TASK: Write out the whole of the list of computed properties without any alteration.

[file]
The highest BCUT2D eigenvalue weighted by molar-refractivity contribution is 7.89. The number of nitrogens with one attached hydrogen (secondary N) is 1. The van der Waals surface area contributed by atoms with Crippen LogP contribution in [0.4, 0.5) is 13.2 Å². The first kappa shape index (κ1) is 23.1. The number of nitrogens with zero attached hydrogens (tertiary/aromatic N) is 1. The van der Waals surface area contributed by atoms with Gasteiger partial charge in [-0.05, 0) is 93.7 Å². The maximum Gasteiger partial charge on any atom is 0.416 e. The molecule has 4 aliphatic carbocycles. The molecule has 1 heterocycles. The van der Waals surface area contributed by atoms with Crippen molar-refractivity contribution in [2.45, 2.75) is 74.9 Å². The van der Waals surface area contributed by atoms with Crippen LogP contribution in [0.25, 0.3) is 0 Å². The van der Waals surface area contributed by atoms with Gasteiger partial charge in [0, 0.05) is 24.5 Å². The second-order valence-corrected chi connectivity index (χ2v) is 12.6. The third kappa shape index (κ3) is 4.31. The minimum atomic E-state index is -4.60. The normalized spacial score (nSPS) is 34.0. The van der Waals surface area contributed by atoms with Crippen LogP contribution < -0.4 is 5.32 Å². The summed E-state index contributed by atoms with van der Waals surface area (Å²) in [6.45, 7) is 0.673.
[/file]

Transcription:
The highest BCUT2D eigenvalue weighted by molar-refractivity contribution is 7.89. The number of nitrogens with one attached hydrogen (secondary N) is 1. The van der Waals surface area contributed by atoms with Crippen LogP contribution in [0.4, 0.5) is 13.2 Å². The first kappa shape index (κ1) is 23.1. The number of nitrogens with zero attached hydrogens (tertiary/aromatic N) is 1. The van der Waals surface area contributed by atoms with Gasteiger partial charge in [-0.05, 0) is 93.7 Å². The maximum Gasteiger partial charge on any atom is 0.416 e. The molecule has 4 aliphatic carbocycles. The molecule has 1 heterocycles. The van der Waals surface area contributed by atoms with Crippen molar-refractivity contribution in [2.45, 2.75) is 74.9 Å². The van der Waals surface area contributed by atoms with Crippen LogP contribution in [0.25, 0.3) is 0 Å². The van der Waals surface area contributed by atoms with Gasteiger partial charge in [0, 0.05) is 24.5 Å². The second-order valence-corrected chi connectivity index (χ2v) is 12.6. The third kappa shape index (κ3) is 4.31. The minimum atomic E-state index is -4.60. The normalized spacial score (nSPS) is 34.0. The van der Waals surface area contributed by atoms with Crippen LogP contribution < -0.4 is 5.32 Å². The summed E-state index contributed by atoms with van der Waals surface area (Å²) in [6.45, 7) is 0.673.